An overview of the complexity of wooden flooring and why it is not a decision to be taken lightly.
The following IS NOT a guide to treating or taking care of wooden floors but is simply here to give some sense of the complexity involved in choosing what type of finish to use on a wooden floor – or even whether or not to install a solid wood floor. In fact, the very word finish is misleading because when it comes to products used to protect floors, artificial products are commonly refered to as finishes.
Like any natural material, real wood flooring is not something that can be installed, treated once and then ignored for decades as you might do with concrete. No, real wood, as an organic product, needs to be taken care of because if you don’t it will not only loose its beauty quickly but its life will potentially be greatly shortened.
When people have solid wood installed, unless it comes with a factory-applied lacquer, the three most common treatments are oil, wax, or varnish. Regardless of whether or not a stain is applied to the wood (obviously if a stain has been applied it needs to be left to thoroughly dry before any other treatment is applied), the type of treatment you choose will need to be reapplied after a period of time determined by both the treatment itself and the environment in which the floor sits.
In recent years the most popular treatment for solid wood floors has been oil, and Danish oil in particular. The purpose of oil is that it soaks into the wood affording it protection from wear and tear, anything that might be spilt on the wood, heat and moisture. Some oils also offer protection from some types of wood parasites. Whatever oil is used, at least three or four applications are necessary to afford proper protection. Providing that the environment is neither too hot nor cold and the air is neither overly dry or too moist, if the floor is not receiving excessive foot-traffic, then one treatment should last around 3 to five years. This is, however, a very rough guide because there are simply too many variables to be able to be more accurate without writing pages and pages regarding specific conditions and different oils.
After oils, the next most popular treatments are wax and varnish, which are about as popular as each other and which you choose is purely a matter of personal preference unless there is a practical reason for choosing one over the other. Varnish is the only product which offers full protection against penetration of moisture, so is more commonly found in places like bars.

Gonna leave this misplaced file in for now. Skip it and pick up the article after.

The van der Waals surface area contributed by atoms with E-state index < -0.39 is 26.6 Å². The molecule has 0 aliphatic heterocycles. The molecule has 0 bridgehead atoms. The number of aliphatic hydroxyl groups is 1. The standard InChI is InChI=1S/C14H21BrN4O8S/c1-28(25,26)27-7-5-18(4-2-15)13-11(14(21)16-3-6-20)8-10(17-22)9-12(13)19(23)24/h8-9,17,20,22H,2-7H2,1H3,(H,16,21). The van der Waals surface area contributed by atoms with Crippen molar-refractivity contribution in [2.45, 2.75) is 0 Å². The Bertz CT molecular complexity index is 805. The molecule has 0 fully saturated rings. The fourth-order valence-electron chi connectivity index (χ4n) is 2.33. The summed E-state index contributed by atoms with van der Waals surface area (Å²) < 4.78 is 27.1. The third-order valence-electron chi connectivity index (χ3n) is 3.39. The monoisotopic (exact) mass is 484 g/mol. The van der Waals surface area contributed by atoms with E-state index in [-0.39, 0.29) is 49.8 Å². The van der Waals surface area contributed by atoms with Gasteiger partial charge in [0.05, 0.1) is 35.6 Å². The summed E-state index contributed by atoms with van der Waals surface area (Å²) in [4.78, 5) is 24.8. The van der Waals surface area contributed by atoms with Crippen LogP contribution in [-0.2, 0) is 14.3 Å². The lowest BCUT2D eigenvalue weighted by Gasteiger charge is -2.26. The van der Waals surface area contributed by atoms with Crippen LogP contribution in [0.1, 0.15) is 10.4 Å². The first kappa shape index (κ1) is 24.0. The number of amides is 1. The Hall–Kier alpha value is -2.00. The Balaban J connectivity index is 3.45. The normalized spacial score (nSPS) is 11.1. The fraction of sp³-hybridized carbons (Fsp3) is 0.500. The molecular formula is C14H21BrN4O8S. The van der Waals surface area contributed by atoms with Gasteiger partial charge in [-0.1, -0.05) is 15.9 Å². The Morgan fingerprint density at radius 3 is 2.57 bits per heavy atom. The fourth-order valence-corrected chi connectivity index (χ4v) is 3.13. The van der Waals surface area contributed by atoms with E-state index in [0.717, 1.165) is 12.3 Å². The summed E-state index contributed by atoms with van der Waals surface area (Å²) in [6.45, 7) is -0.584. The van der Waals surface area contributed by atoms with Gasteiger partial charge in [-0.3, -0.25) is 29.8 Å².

Waves are hugely varied and can be used individually or in combination with an oil. In fact, there are now products on the market which are a combination of an oil and a wax, and some even contain a stain.
For durability there is no question that varnish offers the greatest protection, and whilst there are now some extremely durable varnishes designed for indoor floors, traditionally the only product that was deemed tough enough by many was yacht varnish. Designed, as the name strongly suggests, for use on the decks of yachts and thus able to take exceptional levels of wear and tear whilst providing outstanding protection from heat, cold and moisture, many traditionalists still use yacht varnish for interior wooden floors.
Ultimately it is a personal choice; they each look slight different, and even with the advanced modern waxes which can be applied with a mop and require little or no buffing, wax still needs to be reapplied most often. The most important thing is simply to be aware that choosing to have solid wood floors is not an easy option. In many cases, choosing the most expensive option of something means not having to worry about it, but when it comes to wooden floors it’s more like buying a vintage car: they cost a lot of money but you will not get any return on your investment in terms of enjoyment unless you regularly invest time and energy. Although you do always have the options of calling in an expert company such as STT to do the hard work for you, leaving you to simply reap the pleasurable rewards.